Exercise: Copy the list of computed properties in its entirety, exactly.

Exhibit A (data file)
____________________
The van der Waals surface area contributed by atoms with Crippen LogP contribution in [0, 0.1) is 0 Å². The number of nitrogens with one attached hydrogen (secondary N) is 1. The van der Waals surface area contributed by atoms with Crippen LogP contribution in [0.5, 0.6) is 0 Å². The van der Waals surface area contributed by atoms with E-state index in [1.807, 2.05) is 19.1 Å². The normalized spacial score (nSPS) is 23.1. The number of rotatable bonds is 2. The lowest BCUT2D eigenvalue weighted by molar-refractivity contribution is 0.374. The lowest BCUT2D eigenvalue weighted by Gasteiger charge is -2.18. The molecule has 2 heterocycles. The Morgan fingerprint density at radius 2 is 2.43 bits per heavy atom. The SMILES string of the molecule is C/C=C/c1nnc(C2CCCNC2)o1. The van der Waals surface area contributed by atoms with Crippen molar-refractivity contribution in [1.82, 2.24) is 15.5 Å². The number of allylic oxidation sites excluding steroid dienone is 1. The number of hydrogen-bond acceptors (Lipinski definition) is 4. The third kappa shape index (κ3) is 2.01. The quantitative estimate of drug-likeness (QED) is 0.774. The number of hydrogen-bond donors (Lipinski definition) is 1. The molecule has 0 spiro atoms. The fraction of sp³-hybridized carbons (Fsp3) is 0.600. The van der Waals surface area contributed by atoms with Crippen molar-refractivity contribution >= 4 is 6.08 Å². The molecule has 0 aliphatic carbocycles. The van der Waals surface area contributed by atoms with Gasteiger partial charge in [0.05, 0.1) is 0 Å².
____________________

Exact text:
The van der Waals surface area contributed by atoms with Crippen LogP contribution in [0, 0.1) is 0 Å². The number of nitrogens with one attached hydrogen (secondary N) is 1. The van der Waals surface area contributed by atoms with Crippen LogP contribution in [0.5, 0.6) is 0 Å². The van der Waals surface area contributed by atoms with E-state index in [1.807, 2.05) is 19.1 Å². The normalized spacial score (nSPS) is 23.1. The number of rotatable bonds is 2. The lowest BCUT2D eigenvalue weighted by molar-refractivity contribution is 0.374. The lowest BCUT2D eigenvalue weighted by Gasteiger charge is -2.18. The molecule has 2 heterocycles. The Morgan fingerprint density at radius 2 is 2.43 bits per heavy atom. The SMILES string of the molecule is C/C=C/c1nnc(C2CCCNC2)o1. The van der Waals surface area contributed by atoms with Crippen molar-refractivity contribution in [1.82, 2.24) is 15.5 Å². The number of allylic oxidation sites excluding steroid dienone is 1. The number of hydrogen-bond acceptors (Lipinski definition) is 4. The third kappa shape index (κ3) is 2.01. The quantitative estimate of drug-likeness (QED) is 0.774. The number of hydrogen-bond donors (Lipinski definition) is 1. The molecule has 0 spiro atoms. The fraction of sp³-hybridized carbons (Fsp3) is 0.600. The van der Waals surface area contributed by atoms with Crippen molar-refractivity contribution >= 4 is 6.08 Å². The molecule has 0 aliphatic carbocycles. The van der Waals surface area contributed by atoms with Gasteiger partial charge in [0.05, 0.1) is 0 Å².